Intel CPU Shortage Could Worsen in Q2 2019, Opening Path for ARM, AMD
The CPU shortage that constrained Intel CPU sales and sent prices trending hire through the back of 2018 could continue to plague Intel through Q2 of this year. While the firm has taken steps to combat the problem, including launching new “KF” processors without integrated GPUs to improve yields, Intel may have been unable to fully address the issue.
That’s the allegation from DigiTimes Research, at least, which argues that the company’s CPU shortage is still ongoing and could yet worsen. According to the firm, demand for Chromebooks is expected to surge in Q2, worsening the demand situation for Intel’s low-end parts. The shortage, which has shrunk to a 2-3 percent gap, is expected to expand again, with the Core i3 taking over from the Core i5 as the CPU hardest-hit by the shortages.
Vendors like Dell, HP, and Lenovo saw a five percent gap in Q3 and Q4, the report said, while Taiwan-based vendors were hit by as much as a 10 percent gap between supply and demand. The laptop market as a whole is said to have experienced a 4-5 percent supply gap in Q4 2018. Apollo and Gemini Lake CPUs, from the Atom family, were the second-hardest hit group after the Core i5.
These shortfalls have supposedly helped fuel growth at AMD, which shared its own Q4 2018 market share figures back in February. This data, by Mercury Research, shows AMD at 3.2 percent of the server market (we discussed that claim in a separate article), 15.8 percent of the desktop space, and 12.1 percent of notebooks.
Supposedly AMD has gained further market share in mobile; DR reports 15.8 percent market share in Q1 2019, with expectations of 18 percent market share by Q2 2019 before declining again as the Intel shortage improves. Historically, mobile has been a tough nut for AMD to crack; the company’s now-settled 2005 lawsuit against Intel alleged that Intel had systemically abused its monopoly power to deny AMD shelf space and SKU wins in that segment in particular. AMD focused on low-power markets with its later Bulldozer architectures, but Kaveri, Carrizo, and Bristol Ridge never found much success in the segment.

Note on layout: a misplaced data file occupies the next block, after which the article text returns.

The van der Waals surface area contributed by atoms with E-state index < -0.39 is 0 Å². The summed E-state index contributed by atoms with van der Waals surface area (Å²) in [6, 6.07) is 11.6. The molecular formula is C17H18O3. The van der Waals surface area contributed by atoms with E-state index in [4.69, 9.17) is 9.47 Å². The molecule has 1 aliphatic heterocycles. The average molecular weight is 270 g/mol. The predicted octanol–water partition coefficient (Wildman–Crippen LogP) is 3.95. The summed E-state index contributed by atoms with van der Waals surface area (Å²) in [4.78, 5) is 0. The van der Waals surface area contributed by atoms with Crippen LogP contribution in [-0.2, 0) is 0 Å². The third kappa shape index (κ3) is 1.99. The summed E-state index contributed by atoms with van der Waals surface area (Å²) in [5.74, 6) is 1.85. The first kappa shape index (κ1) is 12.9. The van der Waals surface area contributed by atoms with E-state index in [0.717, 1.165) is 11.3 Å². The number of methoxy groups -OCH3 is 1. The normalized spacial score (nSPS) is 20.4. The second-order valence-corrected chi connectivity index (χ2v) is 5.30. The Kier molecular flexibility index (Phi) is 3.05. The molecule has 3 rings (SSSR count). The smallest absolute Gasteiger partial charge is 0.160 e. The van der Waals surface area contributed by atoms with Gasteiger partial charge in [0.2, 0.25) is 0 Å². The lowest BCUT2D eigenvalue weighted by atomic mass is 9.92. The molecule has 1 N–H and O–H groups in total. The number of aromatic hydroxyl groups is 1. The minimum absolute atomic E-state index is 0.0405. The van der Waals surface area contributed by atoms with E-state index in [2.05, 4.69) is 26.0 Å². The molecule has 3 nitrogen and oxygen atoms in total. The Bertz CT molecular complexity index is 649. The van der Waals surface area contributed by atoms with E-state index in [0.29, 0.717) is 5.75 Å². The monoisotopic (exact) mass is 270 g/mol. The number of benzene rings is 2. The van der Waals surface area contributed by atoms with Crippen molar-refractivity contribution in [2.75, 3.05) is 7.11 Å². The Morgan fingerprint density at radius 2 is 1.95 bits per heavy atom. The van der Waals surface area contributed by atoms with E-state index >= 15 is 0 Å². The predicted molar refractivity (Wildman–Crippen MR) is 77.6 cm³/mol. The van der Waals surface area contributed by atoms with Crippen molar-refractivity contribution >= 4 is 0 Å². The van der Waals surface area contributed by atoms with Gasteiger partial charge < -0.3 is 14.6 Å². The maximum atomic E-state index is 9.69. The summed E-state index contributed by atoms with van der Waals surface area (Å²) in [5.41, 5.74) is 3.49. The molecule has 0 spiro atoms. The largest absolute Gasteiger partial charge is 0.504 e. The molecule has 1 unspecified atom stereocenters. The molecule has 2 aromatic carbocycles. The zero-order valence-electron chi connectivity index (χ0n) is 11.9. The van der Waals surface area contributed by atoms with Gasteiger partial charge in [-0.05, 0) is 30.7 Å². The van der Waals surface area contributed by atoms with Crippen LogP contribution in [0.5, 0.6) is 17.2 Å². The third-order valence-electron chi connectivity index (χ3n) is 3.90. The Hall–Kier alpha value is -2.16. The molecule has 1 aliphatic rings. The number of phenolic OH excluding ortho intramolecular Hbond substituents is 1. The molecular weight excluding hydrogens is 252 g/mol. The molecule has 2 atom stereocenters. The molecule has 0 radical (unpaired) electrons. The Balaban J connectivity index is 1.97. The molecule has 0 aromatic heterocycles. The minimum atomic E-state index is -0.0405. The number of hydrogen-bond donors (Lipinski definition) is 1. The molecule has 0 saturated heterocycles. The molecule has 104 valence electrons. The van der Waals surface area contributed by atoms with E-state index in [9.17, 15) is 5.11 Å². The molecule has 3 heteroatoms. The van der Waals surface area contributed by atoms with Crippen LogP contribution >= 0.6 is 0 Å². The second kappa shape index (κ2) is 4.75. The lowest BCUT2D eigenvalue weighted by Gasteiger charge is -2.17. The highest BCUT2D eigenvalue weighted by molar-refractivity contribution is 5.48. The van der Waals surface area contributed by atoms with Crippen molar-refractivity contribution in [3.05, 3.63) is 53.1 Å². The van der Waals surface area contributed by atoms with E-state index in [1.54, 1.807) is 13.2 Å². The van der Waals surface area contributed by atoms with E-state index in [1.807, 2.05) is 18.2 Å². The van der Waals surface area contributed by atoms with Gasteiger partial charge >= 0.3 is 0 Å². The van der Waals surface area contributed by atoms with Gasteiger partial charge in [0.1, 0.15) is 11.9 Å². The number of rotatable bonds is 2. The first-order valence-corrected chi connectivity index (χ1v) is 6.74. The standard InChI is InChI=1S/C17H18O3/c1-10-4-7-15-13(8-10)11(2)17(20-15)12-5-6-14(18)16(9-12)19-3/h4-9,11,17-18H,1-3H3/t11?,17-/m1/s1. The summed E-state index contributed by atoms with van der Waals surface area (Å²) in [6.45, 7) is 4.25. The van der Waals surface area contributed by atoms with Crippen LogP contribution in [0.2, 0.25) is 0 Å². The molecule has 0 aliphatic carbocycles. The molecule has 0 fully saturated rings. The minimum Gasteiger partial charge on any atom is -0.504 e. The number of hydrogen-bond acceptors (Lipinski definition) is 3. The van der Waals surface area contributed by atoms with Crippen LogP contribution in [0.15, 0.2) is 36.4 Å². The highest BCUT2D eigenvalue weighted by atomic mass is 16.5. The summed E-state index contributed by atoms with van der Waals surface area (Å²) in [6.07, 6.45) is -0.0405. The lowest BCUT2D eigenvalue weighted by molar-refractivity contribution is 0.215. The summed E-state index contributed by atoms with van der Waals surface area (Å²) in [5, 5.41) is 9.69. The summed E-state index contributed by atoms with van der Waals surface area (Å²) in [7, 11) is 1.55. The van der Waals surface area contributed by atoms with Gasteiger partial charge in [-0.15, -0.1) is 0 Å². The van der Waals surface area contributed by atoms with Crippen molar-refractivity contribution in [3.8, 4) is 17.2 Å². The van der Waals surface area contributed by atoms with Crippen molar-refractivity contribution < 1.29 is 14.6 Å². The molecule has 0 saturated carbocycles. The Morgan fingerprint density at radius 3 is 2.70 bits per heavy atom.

Intel’s shortfall could open a window for ARM vendors as well, though that seems more likely in the Chromebook space than in Windows devices. Qualcomm is bringing more powerful SoCs to market to drive ARM products that will compete more effectively against x86, but this is a longer-term process and the current situation decisively favors AMD or Intel hardware. Intel will boost its production at multiple 14nm facilities, but DigiTimes doesn’t expect 14nm to see significant gains until July or August of this year. They predict a 14nm capacity expansion of 25 percent, which would resolve the issue once and for all.
One facet of the situation that isn’t very clear is how we should weigh this against the fact that many firms have said they believe the boom in data center sales (and the associated increase in Intel processor shipments) is more or less over. In Q4 2018, Intel reported just 9 percent growth in data center shipments, after three quarters of 24 percent, 27 percent, and 26 percent growth in the first three quarters of the year. Nvidia data center revenue grew 12 percent. Not bad, certainly, but not exactly rampaging increases, either. The typical impact of seasonality has undoubtedly ameliorated some of Intel’s issues, but any sustained drop-off in data center demand should have freed up some capacity on that front as well.
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